Five scleroderma immune responses have associations with cancer risk and could be used to stratify patients, researchers argue.
Included patients from the Johns Hopkins Scleroderma Center Research Registry and the University of Pittsburgh Scleroderma Center, Pittsburgh, Pennsylvania.
A total of 676 patients with scleroderma and a history of cancer were compared with 687 control patients with scleroderma but without a history of cancer.
Serum tested via line blot and enzyme-linked immunosorbent assay for an array of scleroderma autoantibodies.
Examined association between autoantibodies and overall cancer risk.
Anti-POLR3 and monospecific anti-Ro52 were associated with significantly increased overall cancer risk.
Anti-centromere and anti-U1RNP were associated with a decreased cancer risk.
These associations remained when looking specifically at cancer-associated scleroderma.
Patients positive for anti-Ro52 in combination with either anti-U1RNP or anti-Th/To had a decreased risk of cancer, compared with those who had anti-Ro52 alone.
This study is too preliminary to have practice application.
Ji Soo Kim, PhD, of John Hopkins University, Baltimore, Maryland, was the first author of the study, published in Arthritis & Rheumatology on July 24, 2023. Fellow Johns Hopkins researchers Livia Casciola-Rosen, PhD, and Ami A. Shah, MD, were joint senior authors.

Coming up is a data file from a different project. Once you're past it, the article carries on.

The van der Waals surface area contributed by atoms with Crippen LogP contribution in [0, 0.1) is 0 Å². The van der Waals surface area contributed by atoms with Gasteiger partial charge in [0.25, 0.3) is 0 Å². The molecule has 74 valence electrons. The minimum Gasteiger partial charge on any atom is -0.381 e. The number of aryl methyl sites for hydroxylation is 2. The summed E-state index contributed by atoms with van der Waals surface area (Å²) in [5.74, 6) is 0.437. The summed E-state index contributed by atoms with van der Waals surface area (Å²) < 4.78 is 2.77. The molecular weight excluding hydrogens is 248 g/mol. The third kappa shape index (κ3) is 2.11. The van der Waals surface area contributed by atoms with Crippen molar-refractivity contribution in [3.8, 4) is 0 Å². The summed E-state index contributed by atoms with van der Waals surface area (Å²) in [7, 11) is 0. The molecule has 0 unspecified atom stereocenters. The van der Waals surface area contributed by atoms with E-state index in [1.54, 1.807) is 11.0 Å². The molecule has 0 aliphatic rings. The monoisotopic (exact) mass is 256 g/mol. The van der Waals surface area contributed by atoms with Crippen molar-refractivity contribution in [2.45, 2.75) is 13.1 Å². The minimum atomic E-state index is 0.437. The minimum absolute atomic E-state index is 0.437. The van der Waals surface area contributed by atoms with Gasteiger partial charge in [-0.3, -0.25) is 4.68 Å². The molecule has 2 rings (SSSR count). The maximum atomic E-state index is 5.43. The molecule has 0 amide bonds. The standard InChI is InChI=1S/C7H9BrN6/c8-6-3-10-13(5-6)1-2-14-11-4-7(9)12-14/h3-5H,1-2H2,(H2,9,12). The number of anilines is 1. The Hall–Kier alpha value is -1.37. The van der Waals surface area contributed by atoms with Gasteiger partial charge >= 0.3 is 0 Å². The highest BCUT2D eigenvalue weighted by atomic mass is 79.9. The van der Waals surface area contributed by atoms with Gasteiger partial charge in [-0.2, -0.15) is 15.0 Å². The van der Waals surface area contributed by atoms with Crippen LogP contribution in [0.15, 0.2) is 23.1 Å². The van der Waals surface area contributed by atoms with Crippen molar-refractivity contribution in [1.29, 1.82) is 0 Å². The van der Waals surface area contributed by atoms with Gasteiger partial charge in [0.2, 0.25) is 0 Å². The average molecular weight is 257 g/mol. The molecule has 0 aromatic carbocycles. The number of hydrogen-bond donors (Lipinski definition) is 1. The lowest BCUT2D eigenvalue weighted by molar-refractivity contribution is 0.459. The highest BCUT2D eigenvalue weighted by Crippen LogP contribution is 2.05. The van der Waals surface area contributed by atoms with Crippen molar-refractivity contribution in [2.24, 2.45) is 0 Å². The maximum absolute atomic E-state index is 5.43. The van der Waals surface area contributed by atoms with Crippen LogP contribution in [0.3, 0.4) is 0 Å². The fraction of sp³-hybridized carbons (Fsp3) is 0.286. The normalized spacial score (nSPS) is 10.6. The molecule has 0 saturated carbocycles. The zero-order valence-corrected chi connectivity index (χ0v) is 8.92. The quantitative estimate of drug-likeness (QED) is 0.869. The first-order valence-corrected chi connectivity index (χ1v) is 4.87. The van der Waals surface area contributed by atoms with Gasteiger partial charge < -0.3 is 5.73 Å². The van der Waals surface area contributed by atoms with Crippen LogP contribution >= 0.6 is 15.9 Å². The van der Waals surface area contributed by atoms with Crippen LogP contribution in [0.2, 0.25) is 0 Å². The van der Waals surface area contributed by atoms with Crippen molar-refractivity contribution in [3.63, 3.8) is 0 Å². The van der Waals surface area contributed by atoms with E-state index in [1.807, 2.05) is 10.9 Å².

The study was supported by the National Institute of Arthritis and Musculoskeletal and Skin Diseases, the Donald B. and Dorothy L. Stabler Foundation, the Jerome L. Greene Foundation, the Chresanthe Staurulakis Memorial Discovery Fund, the Martha McCrory Professorship, and the Johns Hopkins inHealth initiative. The authors disclosed the following patents or patent applications: Autoimmune Antigens and Cancer, Materials and Methods for Assessing Cancer Risk and Treating Cancer.
For more news, follow Medscape on Facebook, Twitter, Instagram, and YouTube.
Source: Read Full Article